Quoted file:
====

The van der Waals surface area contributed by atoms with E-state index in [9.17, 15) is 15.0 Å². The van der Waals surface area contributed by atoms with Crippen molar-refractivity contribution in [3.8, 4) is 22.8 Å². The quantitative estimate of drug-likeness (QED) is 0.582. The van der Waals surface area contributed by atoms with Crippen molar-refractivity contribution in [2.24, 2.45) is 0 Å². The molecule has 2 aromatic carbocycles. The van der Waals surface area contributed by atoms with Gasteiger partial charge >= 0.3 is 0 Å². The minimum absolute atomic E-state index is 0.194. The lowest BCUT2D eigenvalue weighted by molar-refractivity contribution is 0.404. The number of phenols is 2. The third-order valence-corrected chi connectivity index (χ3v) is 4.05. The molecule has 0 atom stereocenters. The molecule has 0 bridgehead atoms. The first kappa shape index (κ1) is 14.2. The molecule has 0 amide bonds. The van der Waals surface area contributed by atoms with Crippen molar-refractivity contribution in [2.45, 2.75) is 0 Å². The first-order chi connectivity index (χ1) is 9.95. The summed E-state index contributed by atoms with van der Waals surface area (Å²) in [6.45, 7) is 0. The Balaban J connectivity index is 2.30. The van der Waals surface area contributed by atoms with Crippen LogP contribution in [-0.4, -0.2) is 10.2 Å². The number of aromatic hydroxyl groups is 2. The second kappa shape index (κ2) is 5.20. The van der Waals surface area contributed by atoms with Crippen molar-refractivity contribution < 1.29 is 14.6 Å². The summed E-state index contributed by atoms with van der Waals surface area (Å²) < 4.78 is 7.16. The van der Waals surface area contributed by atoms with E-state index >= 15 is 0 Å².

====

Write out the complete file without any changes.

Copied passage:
The van der Waals surface area contributed by atoms with E-state index in [9.17, 15) is 15.0 Å². The van der Waals surface area contributed by atoms with Crippen molar-refractivity contribution in [3.8, 4) is 22.8 Å². The quantitative estimate of drug-likeness (QED) is 0.582. The van der Waals surface area contributed by atoms with Crippen molar-refractivity contribution in [2.24, 2.45) is 0 Å². The molecule has 2 aromatic carbocycles. The van der Waals surface area contributed by atoms with Gasteiger partial charge >= 0.3 is 0 Å². The minimum absolute atomic E-state index is 0.194. The lowest BCUT2D eigenvalue weighted by molar-refractivity contribution is 0.404. The number of phenols is 2. The third-order valence-corrected chi connectivity index (χ3v) is 4.05. The molecule has 0 atom stereocenters. The molecule has 0 bridgehead atoms. The first kappa shape index (κ1) is 14.2. The molecule has 0 amide bonds. The van der Waals surface area contributed by atoms with Crippen molar-refractivity contribution in [2.45, 2.75) is 0 Å². The first-order chi connectivity index (χ1) is 9.95. The summed E-state index contributed by atoms with van der Waals surface area (Å²) in [6.45, 7) is 0. The Balaban J connectivity index is 2.30. The van der Waals surface area contributed by atoms with Crippen LogP contribution in [-0.4, -0.2) is 10.2 Å². The number of aromatic hydroxyl groups is 2. The second kappa shape index (κ2) is 5.20. The van der Waals surface area contributed by atoms with Crippen molar-refractivity contribution < 1.29 is 14.6 Å². The summed E-state index contributed by atoms with van der Waals surface area (Å²) < 4.78 is 7.16. The van der Waals surface area contributed by atoms with E-state index >= 15 is 0 Å².